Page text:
Single or in a relationship? If you don’t see your relationship status changing anytime soon, chances are you view your way of life as ideal, maybe even “best for everyone,” according to a new study.
What that boils down to, researchers say, is married couples feeling sad for their lonely single friends, while singles in turn pity their coupled friends’ loss of freedom.
“We often become evangelists for our own lifestyles,” the researchers say. “When it comes to our relationship status, we are rarely content to simply say ‘being single works for me’ or ‘being in a relationship suits my disposition.'”
Rather, people may idealize their own relationship status, perhaps as a way of coping with the aspects of it that aren’t that ideal, they noted.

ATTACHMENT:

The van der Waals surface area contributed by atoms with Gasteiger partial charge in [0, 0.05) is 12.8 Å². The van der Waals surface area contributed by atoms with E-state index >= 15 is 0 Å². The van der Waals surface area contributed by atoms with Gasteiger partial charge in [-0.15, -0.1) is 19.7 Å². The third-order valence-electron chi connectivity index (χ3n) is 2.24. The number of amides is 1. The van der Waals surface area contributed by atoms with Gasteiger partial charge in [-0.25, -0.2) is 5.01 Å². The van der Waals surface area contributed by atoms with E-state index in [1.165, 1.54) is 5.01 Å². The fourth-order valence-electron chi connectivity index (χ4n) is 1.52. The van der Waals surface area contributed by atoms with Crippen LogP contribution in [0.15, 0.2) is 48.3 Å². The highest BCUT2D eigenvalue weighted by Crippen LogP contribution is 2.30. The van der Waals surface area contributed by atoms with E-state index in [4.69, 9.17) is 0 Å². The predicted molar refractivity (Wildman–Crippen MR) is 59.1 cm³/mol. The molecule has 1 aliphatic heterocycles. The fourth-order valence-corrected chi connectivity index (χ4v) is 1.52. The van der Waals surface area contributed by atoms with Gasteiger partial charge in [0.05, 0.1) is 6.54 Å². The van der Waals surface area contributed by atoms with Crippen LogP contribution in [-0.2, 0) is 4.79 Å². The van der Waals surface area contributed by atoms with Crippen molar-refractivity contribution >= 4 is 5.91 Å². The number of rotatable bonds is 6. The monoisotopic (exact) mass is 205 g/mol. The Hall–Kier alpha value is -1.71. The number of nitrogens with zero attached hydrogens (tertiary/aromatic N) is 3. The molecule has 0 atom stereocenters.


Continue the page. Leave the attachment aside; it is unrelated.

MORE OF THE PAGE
To reach their findings, researchers Kristin Laurin of Stanford University and David Kille and Richard Eibach of the University of Waterloo tested 458 adults ranging in age from 18 to 79 in four separate experiments.
The first showed that the more stable participants considered their relationship status to be, the more they “idealized that status as a norm for others to follow,” they said.
This was true for both singles and coupled subjects, regardless of whether or not they were happy with their status.
For their second study, the team asked subjects to imagine a Valentine’s Day evening for an imaginary person of the same gender, named Nicole or Nick.
Subjects who judged their own relationship status to be stable thought that Nicole/Nick would have a better Valentine’s Day if she or he had the same status as them.
However, the subjects had less positive judgments when Nicole/Nick’s relationship status was different from theirs.
The findings, announced Monday, will appear in Psychological Science, a journal of the Association for Psychological Science. — AFP RELAXNEWS